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Stocks are striking a much-improved tone after Wednesday's high energy selloff, as investors await testimony this morning from Fed Chairman Ben Bernanke. Monthly chain store sales and some big earnings could also influence direction.
Morgan Stanley on Wednesday said it has suffered a $3.7 billion loss stemming from its U.S. subprime mortgage exposure, which it expects will reduce fourth-quarter earnings by about $2.5 billion.
Money isn't the only thing that's green at Wells Fargo.Investing can be confusing. Luckily, Cramer has mapped out some road rules for all you Home Gamers trying to navigate the jungle that is Wall Street. Think of it as "Mad Money 101" –- some fundamental advice to keep in mind as you play the market. Whether you're a first time investor or a seasoned financier, it's always good to remember the basics.
Dutch financial services group ING reported a 47 percent rise in third-quarter net profit, helped by the sale of its stake in ABN Amro and said it expected a further 1 billion euros ($1.45 billion) of investment gains.
Societe Generale, France's second-biggest listed bank, posted an 11.5 percent fall in third-quarter net profit, bang in line with forecasts, due mainly to lower earnings in corporate and investment banking.
Rising oil prices have not stopped consumers from going to the mall. Retailer Guess is enjoying a 15% surge in their stock price. The clothing company reported better than expected revenue.
Market leaders like metal and energy and tech stocks got help from financials today--that hasnt happened in a long time. But the big story was the weak dollar, which helped push gold, silver, and oil to new highs. Commodity stocks like precious metals, steel, and iron ore also surged.
Stocks ended higher as record oil prices boosted shares of Exxon Mobil and other energy producers, while technology shares rallied on optimism ahead of Cisco's earnings.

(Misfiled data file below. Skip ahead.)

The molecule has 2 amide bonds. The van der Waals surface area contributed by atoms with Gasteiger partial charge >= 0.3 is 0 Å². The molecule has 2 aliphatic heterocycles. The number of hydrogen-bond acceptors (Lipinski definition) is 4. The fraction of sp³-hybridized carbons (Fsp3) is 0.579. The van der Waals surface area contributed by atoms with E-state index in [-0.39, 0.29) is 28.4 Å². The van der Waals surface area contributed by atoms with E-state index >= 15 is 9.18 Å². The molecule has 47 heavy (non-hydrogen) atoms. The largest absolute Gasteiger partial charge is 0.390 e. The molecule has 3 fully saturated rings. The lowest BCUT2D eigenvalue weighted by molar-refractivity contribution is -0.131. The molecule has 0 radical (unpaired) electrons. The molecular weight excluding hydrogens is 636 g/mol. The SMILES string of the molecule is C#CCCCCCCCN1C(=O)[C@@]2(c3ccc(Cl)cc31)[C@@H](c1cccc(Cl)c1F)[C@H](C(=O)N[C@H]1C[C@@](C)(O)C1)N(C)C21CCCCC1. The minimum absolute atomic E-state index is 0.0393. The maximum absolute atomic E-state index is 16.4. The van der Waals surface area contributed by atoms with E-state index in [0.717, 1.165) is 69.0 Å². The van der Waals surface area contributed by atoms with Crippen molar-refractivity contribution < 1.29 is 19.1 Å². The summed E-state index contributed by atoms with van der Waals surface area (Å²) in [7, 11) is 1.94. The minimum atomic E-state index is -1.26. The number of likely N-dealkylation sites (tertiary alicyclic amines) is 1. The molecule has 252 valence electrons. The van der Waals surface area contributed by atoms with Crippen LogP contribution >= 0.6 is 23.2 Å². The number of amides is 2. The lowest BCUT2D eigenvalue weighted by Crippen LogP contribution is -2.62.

It's been less than a week since the Federal Reserve hinted it was done lowering interest rates. Yet Wall Street is already clamoring for yet another cut.
Citigroup on Tuesday named Richard Stuckey, who helped stabilize the Long-Term Capital Management hedge fund, to fix a troubled subprime mortgage portfolio expected to cause a fourth-quarter loss for the largest U.S. bank.
Citigroup, which faces rising losses from the global credit crisis, said it provided $7.6 billion of financing to off-balance sheet investment funds that have had trouble funding themselves recently.
Now that Citigroup’s Chuck Prince is gone, the Hall has a new king. Investing can be confusing. Luckily, Cramer has mapped out some road rules for all you Home Gamers trying to navigate the jungle that is Wall Street. Think of it as "Mad Money 101" –- some fundamental advice to keep in mind as you play the market. Whether you're a first time investor or a seasoned financier, it's always good to remember the basics.
Stocks are firming after the last few anxious sessions though the U.S. dollar has moved to a new low, oil is back on the rise and gold is at a 28-year high. The ever sunny Google is hitting a new high before the opening bell after Sanford C. Bernstein upped its target on the stock to $850 from $720.
Citigroup (C) dropped 5% Monday. When will it be time to pick up this one-time financial powerhouse, on the cheap?
Financial stocks held the market underwater Monday and will continue to figure in Tuesday's trading as investors struggle to sort out what the credit mess means for Wall Street and the banking industry.
Former Federal Reserve Chairman Alan Greenspan said on Tuesday that falling U.S. home prices and high inventories of unsold properties presented a major risk to the U.S. economy and financial markets.
HSBC Holdings was one of the first and most exposed banks to the U.S. housing crisis, but the recent bigger problems of leading rivals mean its shares have outperformed to make it the West's biggest bank.
Stocks closed lower as credit worries about Citigroup and other big financial institutions sparked a broad selloff.
Citigroup's bombshell that it faces as much as $11 billion more in credit losses has made one thing clear: No one really knows what's hidden in the subprime bond basement.
Citigroup's problems deepened as it was unable to assure investors a potential $11 billion write-down for subprime mortgages won't grow, and its nearly pristine credit rating was downgraded.